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Thread: Thinwall tubing

  1. #1
    Senior Member Road Fan's Avatar
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    Thinwall tubing

    Looking at a frame made with thinwall tubing in standard non-oversized diameters. TT 7/4/7, DT 8/5/8, ST 9/6. The OD's would be respectively 25.4, 28.6, 28.6. The builders say the steel will be non-heat-treated. I assume the alloy is at least 4130. My question is, is it acceptable to have such thin tubing walls without a heat-treated, higher strength alloy such as Nivachrome or 853? Seems to me the main risk here is ease of denting the tubes - higher yield strength should absorb more force or impact without yielding.

    What do you say?

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    Randomhead
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    be careful with it any you should be fine

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    Nobody mconlonx's Avatar
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    Quote Originally Posted by Road Fan View Post
    Looking at a frame made with thinwall tubing in standard non-oversized diameters. TT 7/4/7, DT 8/5/8, ST 9/6. The OD's would be respectively 25.4, 28.6, 28.6. The builders say the steel will be non-heat-treated. I assume the alloy is at least 4130. My question is, is it acceptable to have such thin tubing walls without a heat-treated, higher strength alloy such as Nivachrome or 853? Seems to me the main risk here is ease of denting the tubes - higher yield strength should absorb more force or impact without yielding.

    What do you say?
    I assume you've already voiced this concern to your builder...?
    I know next to nothing. I am frequently wrong.

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    Senior Member Road Fan's Avatar
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    Actually a small manufacturer rather than a custom builder, so there isn't full flexibility. I have expressed the concern, yes. I'm expecting a response next week.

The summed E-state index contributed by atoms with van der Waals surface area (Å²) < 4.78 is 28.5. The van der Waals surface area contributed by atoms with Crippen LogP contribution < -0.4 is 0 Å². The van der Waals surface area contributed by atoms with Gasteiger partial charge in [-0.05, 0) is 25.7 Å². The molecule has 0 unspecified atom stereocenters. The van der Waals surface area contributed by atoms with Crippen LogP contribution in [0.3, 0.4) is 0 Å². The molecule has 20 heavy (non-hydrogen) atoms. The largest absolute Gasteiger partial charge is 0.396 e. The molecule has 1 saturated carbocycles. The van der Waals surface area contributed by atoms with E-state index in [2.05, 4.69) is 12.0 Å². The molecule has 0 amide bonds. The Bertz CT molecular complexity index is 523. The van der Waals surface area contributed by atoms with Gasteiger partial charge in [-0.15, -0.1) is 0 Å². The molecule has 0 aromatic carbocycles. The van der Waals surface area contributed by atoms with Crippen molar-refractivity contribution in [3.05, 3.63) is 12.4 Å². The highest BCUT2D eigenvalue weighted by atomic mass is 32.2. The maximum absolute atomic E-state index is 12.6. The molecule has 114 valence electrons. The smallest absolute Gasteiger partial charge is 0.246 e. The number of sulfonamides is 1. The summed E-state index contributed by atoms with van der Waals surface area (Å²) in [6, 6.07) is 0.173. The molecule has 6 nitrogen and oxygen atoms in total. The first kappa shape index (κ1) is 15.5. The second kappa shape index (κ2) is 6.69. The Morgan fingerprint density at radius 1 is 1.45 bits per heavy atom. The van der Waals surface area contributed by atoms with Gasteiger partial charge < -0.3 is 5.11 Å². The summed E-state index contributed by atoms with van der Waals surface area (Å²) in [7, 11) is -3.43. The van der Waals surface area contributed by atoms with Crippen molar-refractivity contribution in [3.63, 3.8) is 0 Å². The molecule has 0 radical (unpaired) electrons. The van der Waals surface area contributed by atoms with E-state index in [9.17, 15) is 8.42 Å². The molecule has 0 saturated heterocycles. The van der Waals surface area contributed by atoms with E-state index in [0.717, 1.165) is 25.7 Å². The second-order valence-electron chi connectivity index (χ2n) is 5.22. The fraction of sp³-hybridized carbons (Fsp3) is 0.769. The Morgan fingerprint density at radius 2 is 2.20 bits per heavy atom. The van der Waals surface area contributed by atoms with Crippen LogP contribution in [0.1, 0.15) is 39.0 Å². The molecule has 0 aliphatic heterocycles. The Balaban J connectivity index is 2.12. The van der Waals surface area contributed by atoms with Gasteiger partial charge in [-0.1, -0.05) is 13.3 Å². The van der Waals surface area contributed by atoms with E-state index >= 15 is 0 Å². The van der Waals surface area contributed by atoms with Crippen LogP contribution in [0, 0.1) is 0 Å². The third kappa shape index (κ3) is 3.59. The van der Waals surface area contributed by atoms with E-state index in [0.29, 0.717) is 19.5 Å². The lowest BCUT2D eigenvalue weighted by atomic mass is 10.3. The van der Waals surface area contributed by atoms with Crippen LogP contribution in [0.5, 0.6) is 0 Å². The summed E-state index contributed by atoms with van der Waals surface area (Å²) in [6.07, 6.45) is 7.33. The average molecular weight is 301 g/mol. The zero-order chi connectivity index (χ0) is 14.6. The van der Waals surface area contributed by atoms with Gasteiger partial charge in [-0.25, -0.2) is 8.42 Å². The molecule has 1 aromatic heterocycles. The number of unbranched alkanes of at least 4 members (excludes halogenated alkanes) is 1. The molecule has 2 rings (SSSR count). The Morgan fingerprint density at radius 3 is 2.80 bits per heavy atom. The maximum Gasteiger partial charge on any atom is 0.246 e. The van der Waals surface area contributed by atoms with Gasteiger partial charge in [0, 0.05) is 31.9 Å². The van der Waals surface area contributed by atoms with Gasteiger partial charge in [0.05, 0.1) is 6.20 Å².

I use a car-trunk rack to transport bikes when I'm taking more than two. Since it clamps on the TT of the bike, I think I should get a stronger steel if I can. I haven't signed up for this bike yet, but it is a good geo, and I like the standard diameters.

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    If you can't get the answers you seek, either from the tube maker, or the bike builder, I'd look elsewhere. 7/4/7 is some pretty lightweight (thinwall) stuff. I'm not aware of any manufacturers producing these tubes who don't specify how it should be used, whether it needs post weld heat treat etc. Then you have butt lengths- different for lugged vs. fillet. Really, if the outfit you're considering to build the frame can't answer the questions, look elsewhere.

    You like the geo?, and the tube sizes? Any custom builder can provide what you prefer- but he may have suggestions to the contrary based on his opinions to your personal needs.

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    Senior Member Road Fan's Avatar
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    The bike builder's lead guy has said he'll look at upgrading the alloy across his range for this frame design. Again, it isn't a custom build. If he's willing, I'm down. If not, I go elsewhere as you say.

    Regarding the tubing maker, the frames are to be built in small batches in Asia. The builder (really the bike builder) doesn't disclose all his supply chain details, for better or worse, and it may be that his frame supplier keeps his cards close to his belt as well. There isn't the openness you expect from a bespoke builder, and there won't be.

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    Nobody mconlonx's Avatar
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    Meh. Most trunk racks are glorified rubber bands or ski-buckles holding your bike to the rack--wouldn't think tubing diameter would be an issue. If it's some kind of work stand like clamping system, there might be issues.

    That said, I'd not be carrying anything I really cared about and/or spent real money on, with a trunk rack...
    I know next to nothing. I am frequently wrong.

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    Senior Member Road Fan's Avatar
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    Why not?